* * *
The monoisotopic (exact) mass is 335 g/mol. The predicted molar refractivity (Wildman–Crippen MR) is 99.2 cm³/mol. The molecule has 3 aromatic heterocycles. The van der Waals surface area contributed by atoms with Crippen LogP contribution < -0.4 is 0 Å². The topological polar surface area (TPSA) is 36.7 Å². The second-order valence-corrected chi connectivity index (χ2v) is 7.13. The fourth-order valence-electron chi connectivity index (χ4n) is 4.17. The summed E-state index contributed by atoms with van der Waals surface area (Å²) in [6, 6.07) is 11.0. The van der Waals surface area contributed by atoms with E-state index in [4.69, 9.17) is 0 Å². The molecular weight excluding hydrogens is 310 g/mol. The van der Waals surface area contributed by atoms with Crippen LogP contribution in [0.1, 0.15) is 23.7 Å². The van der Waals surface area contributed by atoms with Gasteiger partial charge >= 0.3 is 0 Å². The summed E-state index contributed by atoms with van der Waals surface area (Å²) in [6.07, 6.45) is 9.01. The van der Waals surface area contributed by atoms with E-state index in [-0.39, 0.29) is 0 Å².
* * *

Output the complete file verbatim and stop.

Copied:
The monoisotopic (exact) mass is 335 g/mol. The predicted molar refractivity (Wildman–Crippen MR) is 99.2 cm³/mol. The molecule has 3 aromatic heterocycles. The van der Waals surface area contributed by atoms with Crippen LogP contribution < -0.4 is 0 Å². The topological polar surface area (TPSA) is 36.7 Å². The second-order valence-corrected chi connectivity index (χ2v) is 7.13. The fourth-order valence-electron chi connectivity index (χ4n) is 4.17. The summed E-state index contributed by atoms with van der Waals surface area (Å²) in [6, 6.07) is 11.0. The van der Waals surface area contributed by atoms with E-state index in [4.69, 9.17) is 0 Å². The molecular weight excluding hydrogens is 310 g/mol. The van der Waals surface area contributed by atoms with Crippen LogP contribution in [0.1, 0.15) is 23.7 Å². The van der Waals surface area contributed by atoms with Gasteiger partial charge >= 0.3 is 0 Å². The summed E-state index contributed by atoms with van der Waals surface area (Å²) in [6.07, 6.45) is 9.01. The van der Waals surface area contributed by atoms with E-state index in [-0.39, 0.29) is 0 Å².